A common question I get as a Bilingual Speech-Language Pathologist is: “I’m worried about my bilingual (or multilingual) child’s speech. What are the signs that I should get my child’s speech checked out by a professional?”

This is an excellent question! A great first step is to empower yourself with information.

The website of the American Speech-Language-Hearing Association (ASHA) is an accurate and professional source of information about speech issues. For example, this document from ASHA on speech and language development in bilingual children sums up important information for any bilingual parent.

Here are 7 things parents of kids who speak multiple languages should know:

  1. If a multilingual child has a speech issue, then that issue will appear in all of the child’s languages. For example, if a child has a stutter, it would appear in all languages.
  2. Given this, skills in all languages must be taken into account when determining if there is a true speech issue.
  3. Sometimes, parents hear the untrue idea that bilingual/multilingual children usually start speaking later. Unfortunately, this misinformation causes some parents who have concerns about their child’s speech to delay getting help. The most recent research shows that bilingualism is not associated with delayed speech, and that bilingual and multilingual children reach their major speech milestones on the same timeline as monolingual children. Examples of speech milestones include age of first word, age of combining two words together, and more.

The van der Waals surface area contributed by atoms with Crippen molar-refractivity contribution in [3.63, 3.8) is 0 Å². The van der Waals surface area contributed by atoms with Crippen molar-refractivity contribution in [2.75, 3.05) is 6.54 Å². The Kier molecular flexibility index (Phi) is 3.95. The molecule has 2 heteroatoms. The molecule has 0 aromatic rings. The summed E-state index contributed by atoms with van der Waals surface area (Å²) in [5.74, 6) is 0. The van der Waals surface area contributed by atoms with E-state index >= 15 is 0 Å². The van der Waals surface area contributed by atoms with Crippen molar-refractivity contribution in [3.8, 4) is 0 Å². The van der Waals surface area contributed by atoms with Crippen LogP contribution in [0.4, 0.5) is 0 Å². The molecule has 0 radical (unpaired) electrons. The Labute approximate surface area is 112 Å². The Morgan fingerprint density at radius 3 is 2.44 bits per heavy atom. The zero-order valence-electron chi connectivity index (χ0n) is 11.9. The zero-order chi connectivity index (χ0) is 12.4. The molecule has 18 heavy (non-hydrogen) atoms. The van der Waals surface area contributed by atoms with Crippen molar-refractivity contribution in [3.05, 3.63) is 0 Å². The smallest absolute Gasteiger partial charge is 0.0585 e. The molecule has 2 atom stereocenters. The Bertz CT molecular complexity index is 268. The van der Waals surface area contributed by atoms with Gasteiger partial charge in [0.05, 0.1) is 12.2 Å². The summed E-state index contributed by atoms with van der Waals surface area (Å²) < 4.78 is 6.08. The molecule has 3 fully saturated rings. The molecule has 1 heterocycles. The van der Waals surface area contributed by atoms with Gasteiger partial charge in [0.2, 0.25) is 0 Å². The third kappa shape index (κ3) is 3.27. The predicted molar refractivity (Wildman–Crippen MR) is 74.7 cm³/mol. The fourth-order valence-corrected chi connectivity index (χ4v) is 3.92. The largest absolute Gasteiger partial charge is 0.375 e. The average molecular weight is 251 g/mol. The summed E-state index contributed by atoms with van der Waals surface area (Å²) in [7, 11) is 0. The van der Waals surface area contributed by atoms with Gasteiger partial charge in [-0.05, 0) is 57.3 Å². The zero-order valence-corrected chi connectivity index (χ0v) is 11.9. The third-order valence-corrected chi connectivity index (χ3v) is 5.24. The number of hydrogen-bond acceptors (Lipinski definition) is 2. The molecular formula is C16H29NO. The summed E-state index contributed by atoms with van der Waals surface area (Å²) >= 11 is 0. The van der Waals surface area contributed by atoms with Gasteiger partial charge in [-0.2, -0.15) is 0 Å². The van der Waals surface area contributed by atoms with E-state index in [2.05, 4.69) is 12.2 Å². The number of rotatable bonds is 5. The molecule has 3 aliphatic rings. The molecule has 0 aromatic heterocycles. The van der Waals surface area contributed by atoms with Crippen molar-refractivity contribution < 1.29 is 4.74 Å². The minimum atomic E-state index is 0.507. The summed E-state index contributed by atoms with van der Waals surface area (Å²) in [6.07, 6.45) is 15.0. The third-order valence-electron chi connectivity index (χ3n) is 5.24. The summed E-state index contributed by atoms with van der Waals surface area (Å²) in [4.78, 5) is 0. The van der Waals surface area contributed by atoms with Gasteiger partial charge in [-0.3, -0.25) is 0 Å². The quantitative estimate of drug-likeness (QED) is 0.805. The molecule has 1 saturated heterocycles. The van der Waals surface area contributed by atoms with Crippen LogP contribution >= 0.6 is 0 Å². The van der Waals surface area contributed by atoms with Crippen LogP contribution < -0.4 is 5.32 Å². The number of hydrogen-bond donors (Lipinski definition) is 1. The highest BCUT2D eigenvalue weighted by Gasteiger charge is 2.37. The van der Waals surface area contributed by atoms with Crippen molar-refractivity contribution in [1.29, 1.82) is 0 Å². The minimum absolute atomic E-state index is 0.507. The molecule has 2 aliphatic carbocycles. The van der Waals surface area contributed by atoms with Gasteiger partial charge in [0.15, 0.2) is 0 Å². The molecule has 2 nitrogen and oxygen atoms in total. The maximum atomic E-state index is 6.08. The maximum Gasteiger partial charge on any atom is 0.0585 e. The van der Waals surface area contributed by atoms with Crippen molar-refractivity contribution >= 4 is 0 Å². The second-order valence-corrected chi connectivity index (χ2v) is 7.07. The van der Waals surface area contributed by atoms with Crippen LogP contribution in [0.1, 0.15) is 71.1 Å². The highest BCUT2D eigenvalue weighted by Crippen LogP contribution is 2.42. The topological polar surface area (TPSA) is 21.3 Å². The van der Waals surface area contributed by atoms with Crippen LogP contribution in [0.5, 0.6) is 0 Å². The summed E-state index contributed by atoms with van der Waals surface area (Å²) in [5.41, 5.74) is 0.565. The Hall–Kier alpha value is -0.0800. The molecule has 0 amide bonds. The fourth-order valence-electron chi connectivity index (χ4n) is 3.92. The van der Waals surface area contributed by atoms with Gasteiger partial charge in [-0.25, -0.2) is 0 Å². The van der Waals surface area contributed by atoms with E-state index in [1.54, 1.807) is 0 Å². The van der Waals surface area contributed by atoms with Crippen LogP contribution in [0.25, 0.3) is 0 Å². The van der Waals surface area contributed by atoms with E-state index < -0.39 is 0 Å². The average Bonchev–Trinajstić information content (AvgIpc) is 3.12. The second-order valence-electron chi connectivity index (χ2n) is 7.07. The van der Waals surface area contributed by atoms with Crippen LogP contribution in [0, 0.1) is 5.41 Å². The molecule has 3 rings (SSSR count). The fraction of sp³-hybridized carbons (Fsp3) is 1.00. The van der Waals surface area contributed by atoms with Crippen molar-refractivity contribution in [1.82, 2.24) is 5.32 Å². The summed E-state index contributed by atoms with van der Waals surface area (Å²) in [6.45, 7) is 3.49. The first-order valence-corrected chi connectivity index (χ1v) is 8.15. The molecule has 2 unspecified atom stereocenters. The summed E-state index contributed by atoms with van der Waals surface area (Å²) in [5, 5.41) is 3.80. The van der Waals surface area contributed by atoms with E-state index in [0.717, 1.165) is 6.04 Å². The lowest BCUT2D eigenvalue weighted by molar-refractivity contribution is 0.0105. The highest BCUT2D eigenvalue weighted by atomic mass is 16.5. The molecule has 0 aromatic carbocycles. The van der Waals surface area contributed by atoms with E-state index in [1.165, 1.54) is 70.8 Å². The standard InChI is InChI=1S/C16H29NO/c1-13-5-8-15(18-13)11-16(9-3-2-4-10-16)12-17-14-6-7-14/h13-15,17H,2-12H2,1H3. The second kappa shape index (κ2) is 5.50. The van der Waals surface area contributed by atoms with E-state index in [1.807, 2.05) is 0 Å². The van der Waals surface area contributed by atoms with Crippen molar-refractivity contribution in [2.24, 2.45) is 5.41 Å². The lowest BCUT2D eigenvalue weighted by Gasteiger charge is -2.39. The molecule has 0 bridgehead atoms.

4. Given that multilingual kids are expected to reach speech milestones at the same time as monolingual kids, the next step is learning what those milestones are! For example, this resource clearly lays out what speech and language skills are expected of a child age birth to five in English. You can also search for speech and language developmental milestones in the language of your choice, or you can refer to these “universal” milestones, which are applicable to children across different languages. Also, watch out for these signs of speech delay, and see a specialist if you have concerns.
  5. A simple guideline is to get checked out if your child doesn’t have: at least one word (from any of their languages) by age 15 months, or at least 50 words (from all their languages combined) by age 24 months. Of course, there is a wide range of typical development, and there’s a lot of individual variation among children’s speech, so not meeting a milestone doesn’t necessarily mean there is an issue. This is a guideline as to when it may be worth getting your child’s speech checked out by a specialist to rule out potential issues, especially if you also have other concerns about their communication.